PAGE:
Scrolling bitmaps

Imagine you have created a street mapping application where each time the user moves the map you are required to update the view (even if the map has been moved by just a few pixels).

One way to create this functionality would be to re-render a new image containing the updated map view each time the user moves the map. Alternatively, you could create a large single image and use the scroll() method.

The scroll() method copies an on-screen bitmap and then pastes it to a new offset location—specified by (x, y) parameters. If a portion of the bitmap happens to reside off-stage, this gives the effect that the image has shifted. When combined with a timer function (or an enterFrame event), you can make the image appear to be animating or scrolling.

The following example takes the previous perlin noise example and generates a larger bitmap image (three-fourths of which is rendered off-stage). The scroll() method is then applied, along with an enterFrame event listener that offsets the image by one pixel in a diagonally downward direction. This method is called each time the frame is entered and as a result, the off screen portions of the image are rendered to the Stage as the image scrolls down.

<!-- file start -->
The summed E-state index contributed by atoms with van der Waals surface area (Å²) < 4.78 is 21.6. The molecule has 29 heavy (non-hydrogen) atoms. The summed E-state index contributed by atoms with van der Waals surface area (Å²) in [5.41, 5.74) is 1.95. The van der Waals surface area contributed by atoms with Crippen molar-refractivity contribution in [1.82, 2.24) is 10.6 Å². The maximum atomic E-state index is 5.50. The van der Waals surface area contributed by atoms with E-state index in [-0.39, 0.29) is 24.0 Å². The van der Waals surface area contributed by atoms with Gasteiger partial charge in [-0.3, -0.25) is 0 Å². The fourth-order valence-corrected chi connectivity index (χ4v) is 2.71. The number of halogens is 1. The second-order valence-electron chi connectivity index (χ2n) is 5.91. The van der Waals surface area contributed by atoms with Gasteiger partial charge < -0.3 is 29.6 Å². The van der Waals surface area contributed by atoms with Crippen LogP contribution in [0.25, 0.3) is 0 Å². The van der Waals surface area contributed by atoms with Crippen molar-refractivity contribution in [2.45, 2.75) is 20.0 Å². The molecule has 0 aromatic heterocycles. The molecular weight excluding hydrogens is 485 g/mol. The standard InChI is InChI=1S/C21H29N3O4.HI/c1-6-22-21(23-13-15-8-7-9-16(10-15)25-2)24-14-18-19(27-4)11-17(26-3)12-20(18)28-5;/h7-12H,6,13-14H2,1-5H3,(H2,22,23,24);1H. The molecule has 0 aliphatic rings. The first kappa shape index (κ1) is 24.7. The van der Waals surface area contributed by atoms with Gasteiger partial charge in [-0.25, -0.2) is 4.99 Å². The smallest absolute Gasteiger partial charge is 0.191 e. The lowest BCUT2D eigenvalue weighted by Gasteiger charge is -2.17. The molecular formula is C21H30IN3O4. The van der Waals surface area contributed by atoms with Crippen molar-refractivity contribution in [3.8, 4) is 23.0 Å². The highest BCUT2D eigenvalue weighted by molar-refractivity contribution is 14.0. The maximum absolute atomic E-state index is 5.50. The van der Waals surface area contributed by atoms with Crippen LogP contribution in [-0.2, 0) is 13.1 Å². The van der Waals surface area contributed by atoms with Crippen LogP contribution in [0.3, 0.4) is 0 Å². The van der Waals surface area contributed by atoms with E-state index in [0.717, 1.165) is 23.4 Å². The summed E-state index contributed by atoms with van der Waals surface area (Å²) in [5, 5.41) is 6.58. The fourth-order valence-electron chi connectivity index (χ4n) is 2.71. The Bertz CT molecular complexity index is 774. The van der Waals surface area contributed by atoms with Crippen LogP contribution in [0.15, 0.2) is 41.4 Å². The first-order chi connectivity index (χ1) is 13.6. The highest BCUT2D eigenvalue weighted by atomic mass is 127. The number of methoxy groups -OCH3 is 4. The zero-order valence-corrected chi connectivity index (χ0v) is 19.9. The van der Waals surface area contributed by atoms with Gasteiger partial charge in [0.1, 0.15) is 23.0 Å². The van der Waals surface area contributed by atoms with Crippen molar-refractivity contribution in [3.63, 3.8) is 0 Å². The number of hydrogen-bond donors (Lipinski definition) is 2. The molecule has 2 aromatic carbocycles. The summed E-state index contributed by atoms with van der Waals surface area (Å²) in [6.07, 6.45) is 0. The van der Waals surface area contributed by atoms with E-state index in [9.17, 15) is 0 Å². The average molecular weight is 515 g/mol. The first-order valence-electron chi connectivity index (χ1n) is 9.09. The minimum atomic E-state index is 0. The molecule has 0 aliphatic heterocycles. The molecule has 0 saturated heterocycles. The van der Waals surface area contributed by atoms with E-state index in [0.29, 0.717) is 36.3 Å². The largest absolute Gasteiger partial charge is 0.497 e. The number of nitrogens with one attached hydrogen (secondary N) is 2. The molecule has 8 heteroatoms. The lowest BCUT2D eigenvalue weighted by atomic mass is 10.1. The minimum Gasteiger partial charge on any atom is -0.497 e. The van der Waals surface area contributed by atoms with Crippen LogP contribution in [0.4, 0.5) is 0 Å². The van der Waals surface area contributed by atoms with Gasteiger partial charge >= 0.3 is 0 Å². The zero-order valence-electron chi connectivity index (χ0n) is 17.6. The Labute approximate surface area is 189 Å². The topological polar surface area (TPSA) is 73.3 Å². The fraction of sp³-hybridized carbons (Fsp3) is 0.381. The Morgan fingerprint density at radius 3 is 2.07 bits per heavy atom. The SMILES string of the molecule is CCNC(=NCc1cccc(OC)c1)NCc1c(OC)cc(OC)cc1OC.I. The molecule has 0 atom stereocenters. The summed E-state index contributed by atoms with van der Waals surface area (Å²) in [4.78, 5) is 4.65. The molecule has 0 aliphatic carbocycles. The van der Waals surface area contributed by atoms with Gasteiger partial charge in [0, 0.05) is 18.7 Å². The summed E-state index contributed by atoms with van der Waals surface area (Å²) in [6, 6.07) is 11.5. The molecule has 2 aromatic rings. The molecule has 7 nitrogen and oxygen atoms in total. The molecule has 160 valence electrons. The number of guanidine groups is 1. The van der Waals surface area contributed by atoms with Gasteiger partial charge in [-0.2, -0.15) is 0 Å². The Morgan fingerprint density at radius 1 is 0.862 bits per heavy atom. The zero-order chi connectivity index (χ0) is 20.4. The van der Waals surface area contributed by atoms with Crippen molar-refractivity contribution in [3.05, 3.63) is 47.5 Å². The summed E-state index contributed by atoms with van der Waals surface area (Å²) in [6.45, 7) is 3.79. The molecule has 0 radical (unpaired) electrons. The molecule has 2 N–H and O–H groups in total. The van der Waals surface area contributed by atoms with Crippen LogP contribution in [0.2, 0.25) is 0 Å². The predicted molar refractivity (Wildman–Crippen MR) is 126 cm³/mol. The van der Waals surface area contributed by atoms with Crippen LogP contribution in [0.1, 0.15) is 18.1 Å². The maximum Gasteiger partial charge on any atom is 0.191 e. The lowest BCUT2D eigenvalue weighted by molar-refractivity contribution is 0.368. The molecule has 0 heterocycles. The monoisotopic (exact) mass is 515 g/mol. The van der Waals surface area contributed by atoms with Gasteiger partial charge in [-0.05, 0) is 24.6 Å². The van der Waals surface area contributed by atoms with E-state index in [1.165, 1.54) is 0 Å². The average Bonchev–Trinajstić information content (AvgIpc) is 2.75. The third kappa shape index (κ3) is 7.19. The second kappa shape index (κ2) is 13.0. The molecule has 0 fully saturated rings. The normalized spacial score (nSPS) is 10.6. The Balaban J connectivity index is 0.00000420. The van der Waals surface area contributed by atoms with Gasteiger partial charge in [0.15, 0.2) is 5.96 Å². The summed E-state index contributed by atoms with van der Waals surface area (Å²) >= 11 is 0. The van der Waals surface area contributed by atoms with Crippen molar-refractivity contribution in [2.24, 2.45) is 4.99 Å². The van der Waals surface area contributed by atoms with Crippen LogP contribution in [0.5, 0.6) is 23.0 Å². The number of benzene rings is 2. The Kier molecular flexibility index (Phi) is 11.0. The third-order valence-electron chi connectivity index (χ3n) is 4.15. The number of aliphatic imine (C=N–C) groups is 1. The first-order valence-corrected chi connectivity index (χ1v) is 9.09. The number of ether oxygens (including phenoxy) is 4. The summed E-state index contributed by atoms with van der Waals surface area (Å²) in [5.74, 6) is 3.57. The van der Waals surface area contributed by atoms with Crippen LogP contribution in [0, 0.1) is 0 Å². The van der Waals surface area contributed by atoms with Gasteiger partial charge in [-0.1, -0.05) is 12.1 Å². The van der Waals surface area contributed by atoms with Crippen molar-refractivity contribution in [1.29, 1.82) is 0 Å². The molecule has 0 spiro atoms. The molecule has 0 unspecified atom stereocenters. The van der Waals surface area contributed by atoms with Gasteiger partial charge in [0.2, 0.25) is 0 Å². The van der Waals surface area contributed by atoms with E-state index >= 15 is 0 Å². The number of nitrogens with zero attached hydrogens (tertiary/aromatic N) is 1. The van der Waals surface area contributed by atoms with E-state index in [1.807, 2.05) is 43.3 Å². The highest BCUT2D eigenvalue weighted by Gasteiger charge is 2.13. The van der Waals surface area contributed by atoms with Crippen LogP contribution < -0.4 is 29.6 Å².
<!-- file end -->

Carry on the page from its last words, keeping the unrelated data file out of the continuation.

import openfl.display.Bitmap;
import openfl.display.BitmapData;


var myBitmapDataObject = new BitmapData (1000, 1000, false, 0x00FF0000);

var seed = Math.floor (Math.random () * 100);
var channels = BitmapDataChannel.GREEN | BitmapDataChannel.BLUE;

myBitmapDataObject.perlinNoise (100, 80, 6, seed, false, true, channels, false, null);

var myBitmap = new Bitmap (myBitmapDataObject);
myBitmap.x = -750;
myBitmap.y = -750;
addChild (myBitmap);

addEventListener (Event.ENTER_FRAME, scrollBitmap);


private function scrollBitmap (event:Event):Void {

    myBitmapDataObject.scroll (1, 1);


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